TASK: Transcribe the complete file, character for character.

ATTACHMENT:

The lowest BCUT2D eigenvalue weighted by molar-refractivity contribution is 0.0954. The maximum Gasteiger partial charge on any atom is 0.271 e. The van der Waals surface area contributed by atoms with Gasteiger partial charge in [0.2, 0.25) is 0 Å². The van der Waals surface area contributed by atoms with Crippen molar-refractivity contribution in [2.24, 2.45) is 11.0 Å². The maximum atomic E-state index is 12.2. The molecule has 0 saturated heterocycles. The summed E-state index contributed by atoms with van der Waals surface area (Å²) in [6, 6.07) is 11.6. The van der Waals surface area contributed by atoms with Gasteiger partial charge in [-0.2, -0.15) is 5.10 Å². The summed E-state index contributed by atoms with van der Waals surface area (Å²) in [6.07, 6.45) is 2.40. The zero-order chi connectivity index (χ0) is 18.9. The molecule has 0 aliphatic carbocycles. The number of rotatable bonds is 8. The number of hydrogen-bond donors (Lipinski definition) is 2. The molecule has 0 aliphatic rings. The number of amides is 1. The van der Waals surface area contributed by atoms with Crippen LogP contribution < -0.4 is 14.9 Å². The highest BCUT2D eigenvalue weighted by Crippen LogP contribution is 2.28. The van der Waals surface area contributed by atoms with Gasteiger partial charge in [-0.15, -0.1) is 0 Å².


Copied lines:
The lowest BCUT2D eigenvalue weighted by molar-refractivity contribution is 0.0954. The maximum Gasteiger partial charge on any atom is 0.271 e. The van der Waals surface area contributed by atoms with Gasteiger partial charge in [0.2, 0.25) is 0 Å². The van der Waals surface area contributed by atoms with Crippen molar-refractivity contribution in [2.24, 2.45) is 11.0 Å². The maximum atomic E-state index is 12.2. The molecule has 0 saturated heterocycles. The summed E-state index contributed by atoms with van der Waals surface area (Å²) in [6, 6.07) is 11.6. The van der Waals surface area contributed by atoms with Gasteiger partial charge in [-0.2, -0.15) is 5.10 Å². The summed E-state index contributed by atoms with van der Waals surface area (Å²) in [6.07, 6.45) is 2.40. The zero-order chi connectivity index (χ0) is 18.9. The molecule has 0 aliphatic carbocycles. The number of rotatable bonds is 8. The number of hydrogen-bond donors (Lipinski definition) is 2. The molecule has 0 aliphatic rings. The number of amides is 1. The van der Waals surface area contributed by atoms with Crippen LogP contribution < -0.4 is 14.9 Å². The highest BCUT2D eigenvalue weighted by Crippen LogP contribution is 2.28. The van der Waals surface area contributed by atoms with Gasteiger partial charge in [-0.15, -0.1) is 0 Å².